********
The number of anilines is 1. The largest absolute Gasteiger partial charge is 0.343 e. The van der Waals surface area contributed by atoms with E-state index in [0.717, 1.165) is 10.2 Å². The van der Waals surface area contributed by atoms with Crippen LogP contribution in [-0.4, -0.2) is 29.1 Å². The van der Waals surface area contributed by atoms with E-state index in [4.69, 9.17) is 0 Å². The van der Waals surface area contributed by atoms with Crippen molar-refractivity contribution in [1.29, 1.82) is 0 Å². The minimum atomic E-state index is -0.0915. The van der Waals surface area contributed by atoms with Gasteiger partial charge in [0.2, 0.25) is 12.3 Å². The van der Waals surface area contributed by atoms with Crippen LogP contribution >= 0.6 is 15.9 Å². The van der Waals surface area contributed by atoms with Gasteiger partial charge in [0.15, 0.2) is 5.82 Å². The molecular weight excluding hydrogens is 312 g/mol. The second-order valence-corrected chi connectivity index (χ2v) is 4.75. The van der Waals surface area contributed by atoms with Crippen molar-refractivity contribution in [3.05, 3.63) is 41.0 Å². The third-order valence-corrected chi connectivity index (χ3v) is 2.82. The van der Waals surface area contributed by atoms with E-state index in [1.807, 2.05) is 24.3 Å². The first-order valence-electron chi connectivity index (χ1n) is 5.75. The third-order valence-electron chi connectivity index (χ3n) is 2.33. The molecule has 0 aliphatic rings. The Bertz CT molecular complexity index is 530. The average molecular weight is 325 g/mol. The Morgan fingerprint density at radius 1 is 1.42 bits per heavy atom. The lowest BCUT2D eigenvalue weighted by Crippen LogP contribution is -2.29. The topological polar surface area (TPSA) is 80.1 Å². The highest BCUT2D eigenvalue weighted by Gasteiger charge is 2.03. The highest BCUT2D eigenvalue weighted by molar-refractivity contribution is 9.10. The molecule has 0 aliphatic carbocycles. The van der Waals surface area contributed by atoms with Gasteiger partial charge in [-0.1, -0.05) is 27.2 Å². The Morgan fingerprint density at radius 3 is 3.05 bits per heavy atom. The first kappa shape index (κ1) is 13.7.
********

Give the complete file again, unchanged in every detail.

The number of anilines is 1. The largest absolute Gasteiger partial charge is 0.343 e. The van der Waals surface area contributed by atoms with E-state index in [0.717, 1.165) is 10.2 Å². The van der Waals surface area contributed by atoms with Crippen LogP contribution in [-0.4, -0.2) is 29.1 Å². The van der Waals surface area contributed by atoms with E-state index in [4.69, 9.17) is 0 Å². The van der Waals surface area contributed by atoms with Crippen molar-refractivity contribution in [1.29, 1.82) is 0 Å². The minimum atomic E-state index is -0.0915. The van der Waals surface area contributed by atoms with Gasteiger partial charge in [0.2, 0.25) is 12.3 Å². The van der Waals surface area contributed by atoms with Crippen LogP contribution >= 0.6 is 15.9 Å². The van der Waals surface area contributed by atoms with Gasteiger partial charge in [0.15, 0.2) is 5.82 Å². The molecular weight excluding hydrogens is 312 g/mol. The second-order valence-corrected chi connectivity index (χ2v) is 4.75. The van der Waals surface area contributed by atoms with Crippen molar-refractivity contribution in [3.05, 3.63) is 41.0 Å². The third-order valence-corrected chi connectivity index (χ3v) is 2.82. The van der Waals surface area contributed by atoms with E-state index in [1.807, 2.05) is 24.3 Å². The first-order valence-electron chi connectivity index (χ1n) is 5.75. The third-order valence-electron chi connectivity index (χ3n) is 2.33. The molecule has 0 aliphatic rings. The Bertz CT molecular complexity index is 530. The average molecular weight is 325 g/mol. The Morgan fingerprint density at radius 1 is 1.42 bits per heavy atom. The lowest BCUT2D eigenvalue weighted by Crippen LogP contribution is -2.29. The topological polar surface area (TPSA) is 80.1 Å². The highest BCUT2D eigenvalue weighted by Gasteiger charge is 2.03. The highest BCUT2D eigenvalue weighted by molar-refractivity contribution is 9.10. The molecule has 0 aliphatic carbocycles. The van der Waals surface area contributed by atoms with Gasteiger partial charge in [-0.1, -0.05) is 27.2 Å². The Morgan fingerprint density at radius 3 is 3.05 bits per heavy atom. The first kappa shape index (κ1) is 13.7.